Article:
See all TelSoc events at http://telsoc.org/events
Following this month's Mobile World Congress, Dr Christian Schlaeger, G+D?s Head of Cyber Security will be presenting a on Cyber Security, IoT and Industry 4.0. The session will have a strong focus on digital identity, the connected consumer and digital transformation as well all the latest insights in emerging technologies.
David Goad presents some of the current IoT design challenges and solutions couched in SIoT that can be used as standards for future IoT designs to reduce Architectural Heterogeneity.
Smarter cities and innovation are on the national agenda, but how does a city get smarter and why does it matter
You may be surprised to know that Australian residential fibre access to not exclusive to the nbn, and that competitive access has been in place since before the nbn.
The TelSoc is privileged to host Phil Smith from Opticom, an Australian pioneer in deployment of fibre explain the competitive fibre access environment in Australia and outline the pros and cons in the existing model.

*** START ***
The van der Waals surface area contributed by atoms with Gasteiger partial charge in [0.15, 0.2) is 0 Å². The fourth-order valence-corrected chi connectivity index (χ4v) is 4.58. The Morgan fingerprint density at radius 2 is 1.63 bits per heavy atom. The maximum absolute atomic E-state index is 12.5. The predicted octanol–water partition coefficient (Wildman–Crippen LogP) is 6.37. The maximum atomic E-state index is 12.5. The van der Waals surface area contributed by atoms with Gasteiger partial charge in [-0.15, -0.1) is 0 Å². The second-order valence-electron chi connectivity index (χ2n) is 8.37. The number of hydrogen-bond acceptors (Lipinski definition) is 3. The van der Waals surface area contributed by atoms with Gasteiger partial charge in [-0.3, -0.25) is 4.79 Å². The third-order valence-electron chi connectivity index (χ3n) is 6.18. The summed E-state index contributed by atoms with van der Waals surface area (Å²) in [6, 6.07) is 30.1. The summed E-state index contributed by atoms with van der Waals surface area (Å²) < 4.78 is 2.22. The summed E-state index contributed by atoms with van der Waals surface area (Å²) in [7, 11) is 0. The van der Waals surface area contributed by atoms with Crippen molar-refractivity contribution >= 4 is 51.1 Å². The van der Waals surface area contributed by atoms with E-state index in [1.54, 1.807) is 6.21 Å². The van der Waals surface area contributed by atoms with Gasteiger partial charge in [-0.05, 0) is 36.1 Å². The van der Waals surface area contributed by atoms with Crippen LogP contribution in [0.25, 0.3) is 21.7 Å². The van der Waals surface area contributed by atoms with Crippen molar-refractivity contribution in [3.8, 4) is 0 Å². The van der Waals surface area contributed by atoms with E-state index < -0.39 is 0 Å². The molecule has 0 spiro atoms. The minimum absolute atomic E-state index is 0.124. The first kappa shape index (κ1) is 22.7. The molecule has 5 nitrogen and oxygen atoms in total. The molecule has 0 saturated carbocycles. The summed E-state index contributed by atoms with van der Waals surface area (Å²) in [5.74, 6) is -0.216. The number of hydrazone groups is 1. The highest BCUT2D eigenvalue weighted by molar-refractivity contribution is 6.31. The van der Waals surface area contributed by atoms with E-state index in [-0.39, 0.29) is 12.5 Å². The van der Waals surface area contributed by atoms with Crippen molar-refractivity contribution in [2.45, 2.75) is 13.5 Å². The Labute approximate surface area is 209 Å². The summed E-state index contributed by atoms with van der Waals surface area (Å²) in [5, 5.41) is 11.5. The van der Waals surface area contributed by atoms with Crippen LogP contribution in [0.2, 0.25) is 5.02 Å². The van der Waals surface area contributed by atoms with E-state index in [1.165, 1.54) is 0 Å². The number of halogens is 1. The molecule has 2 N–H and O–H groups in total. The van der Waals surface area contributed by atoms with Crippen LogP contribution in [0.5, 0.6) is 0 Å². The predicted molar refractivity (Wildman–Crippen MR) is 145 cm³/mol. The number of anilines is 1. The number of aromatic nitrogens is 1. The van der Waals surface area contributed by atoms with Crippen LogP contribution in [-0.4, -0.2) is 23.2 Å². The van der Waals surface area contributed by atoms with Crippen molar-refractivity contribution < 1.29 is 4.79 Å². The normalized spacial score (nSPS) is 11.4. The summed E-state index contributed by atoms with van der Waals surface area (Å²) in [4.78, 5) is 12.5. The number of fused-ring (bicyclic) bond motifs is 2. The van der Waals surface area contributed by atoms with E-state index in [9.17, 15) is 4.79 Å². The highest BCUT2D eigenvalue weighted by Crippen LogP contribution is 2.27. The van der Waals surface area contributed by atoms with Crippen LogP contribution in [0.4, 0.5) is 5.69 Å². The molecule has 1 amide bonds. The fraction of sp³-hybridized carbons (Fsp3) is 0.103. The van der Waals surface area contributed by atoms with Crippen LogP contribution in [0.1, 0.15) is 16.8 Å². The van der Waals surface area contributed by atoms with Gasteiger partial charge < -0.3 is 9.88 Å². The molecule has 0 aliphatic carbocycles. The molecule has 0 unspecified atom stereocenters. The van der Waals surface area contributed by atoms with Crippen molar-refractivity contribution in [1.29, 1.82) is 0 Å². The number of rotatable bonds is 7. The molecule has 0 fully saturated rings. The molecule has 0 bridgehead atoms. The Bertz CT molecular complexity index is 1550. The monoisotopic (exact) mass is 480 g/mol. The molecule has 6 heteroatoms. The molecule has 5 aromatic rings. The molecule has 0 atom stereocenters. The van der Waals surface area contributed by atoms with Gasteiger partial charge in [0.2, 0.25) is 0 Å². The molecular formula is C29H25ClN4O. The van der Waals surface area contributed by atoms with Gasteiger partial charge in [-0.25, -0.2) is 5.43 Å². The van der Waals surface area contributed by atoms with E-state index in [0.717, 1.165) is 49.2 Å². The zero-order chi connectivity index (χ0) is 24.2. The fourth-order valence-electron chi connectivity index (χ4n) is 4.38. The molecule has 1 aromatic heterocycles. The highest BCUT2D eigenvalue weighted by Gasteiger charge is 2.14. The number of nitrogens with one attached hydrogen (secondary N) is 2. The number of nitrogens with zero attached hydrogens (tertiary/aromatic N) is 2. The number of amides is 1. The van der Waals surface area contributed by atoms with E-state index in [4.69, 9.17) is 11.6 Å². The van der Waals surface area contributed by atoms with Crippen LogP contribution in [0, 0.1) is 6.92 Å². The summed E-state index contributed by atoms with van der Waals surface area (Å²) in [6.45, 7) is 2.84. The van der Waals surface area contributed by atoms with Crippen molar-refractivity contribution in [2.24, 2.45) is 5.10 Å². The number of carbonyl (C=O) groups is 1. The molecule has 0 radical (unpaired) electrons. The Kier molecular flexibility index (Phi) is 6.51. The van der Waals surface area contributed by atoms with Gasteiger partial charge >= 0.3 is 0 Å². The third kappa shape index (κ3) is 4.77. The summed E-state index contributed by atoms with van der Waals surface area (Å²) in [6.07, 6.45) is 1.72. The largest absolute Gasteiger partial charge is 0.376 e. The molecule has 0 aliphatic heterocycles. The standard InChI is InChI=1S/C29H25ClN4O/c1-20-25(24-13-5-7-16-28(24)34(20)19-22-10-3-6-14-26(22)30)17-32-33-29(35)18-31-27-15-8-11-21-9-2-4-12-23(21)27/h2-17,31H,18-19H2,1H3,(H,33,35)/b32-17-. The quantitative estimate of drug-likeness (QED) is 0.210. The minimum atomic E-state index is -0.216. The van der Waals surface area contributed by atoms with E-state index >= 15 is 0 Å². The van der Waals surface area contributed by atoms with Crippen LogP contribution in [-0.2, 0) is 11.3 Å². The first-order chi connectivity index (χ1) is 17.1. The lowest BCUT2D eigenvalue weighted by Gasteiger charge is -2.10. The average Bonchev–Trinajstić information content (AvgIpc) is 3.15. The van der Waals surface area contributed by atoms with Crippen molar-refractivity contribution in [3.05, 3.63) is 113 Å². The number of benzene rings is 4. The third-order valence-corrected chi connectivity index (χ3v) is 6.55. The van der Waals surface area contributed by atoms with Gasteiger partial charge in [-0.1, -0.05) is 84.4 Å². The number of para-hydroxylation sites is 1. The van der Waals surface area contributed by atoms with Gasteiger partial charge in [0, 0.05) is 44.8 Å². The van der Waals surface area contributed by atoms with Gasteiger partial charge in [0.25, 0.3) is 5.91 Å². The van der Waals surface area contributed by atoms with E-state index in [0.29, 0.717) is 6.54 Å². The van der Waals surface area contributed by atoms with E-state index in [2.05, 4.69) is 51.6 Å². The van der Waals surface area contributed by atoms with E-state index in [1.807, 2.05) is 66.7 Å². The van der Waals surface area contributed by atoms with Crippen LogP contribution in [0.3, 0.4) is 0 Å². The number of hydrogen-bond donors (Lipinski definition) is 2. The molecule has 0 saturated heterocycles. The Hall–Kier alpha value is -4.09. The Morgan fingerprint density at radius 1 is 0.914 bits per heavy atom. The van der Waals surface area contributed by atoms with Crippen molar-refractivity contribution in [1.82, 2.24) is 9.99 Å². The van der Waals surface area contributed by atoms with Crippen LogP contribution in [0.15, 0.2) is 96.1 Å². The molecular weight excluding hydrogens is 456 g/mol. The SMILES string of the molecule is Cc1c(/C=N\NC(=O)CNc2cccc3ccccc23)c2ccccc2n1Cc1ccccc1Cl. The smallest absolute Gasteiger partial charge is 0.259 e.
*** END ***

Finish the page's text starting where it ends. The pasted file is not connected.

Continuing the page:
LPWAN technologies offer dramatically lower cost for sensing which unlocks business cases for data collection and enables virtual real-time and persistent monitoring. Discover what it can mean for industry, how it can be exploited and dig into the pros and cons.
This year HSO will be presented by Professor Alex Grant , CEO of Myriota, founder of Cohda Wireless and previously Professor of Information Theory at the University of SA. The topic: ?Satellites, Cars and the Internet of Things: The challenges and rewards of crossing the boundary between academia and industry?. This is a live stream of the Melbourne event to Sydney.
Akamai now ranks Australia's Internet service as 60th in the world. "Serious experts agree that the right telecom infrastructure for the next century consists of universal FTTH on the ground and a universal wireless cloud above, supported by the FTTH foundation. But you don't need a national monopoly to achieve this. And private monopolies are just as bad. Indeed, a monopoly of any kind is usually counterproductive. US developments are proving that you can build the future network --even in sparse rural areas--- with multiple parties, even small ones on a purely commercial basis with private money.....And do it faster and better than either private or government monopoly typically does. Would this work in Australia?"
It has been shown that high-speed broadband Internet access enhances GDP growth. But Australia?s broadband speed lags well behind other advanced and even emerging economies. In April 2009, at the time the National Broadband Network (NBN) was announced, Australia?s average broadband download speed was ranked 39th in the world. And while the rollout of the NBN is now being ramped up, Australia recently slipped to 59th place.
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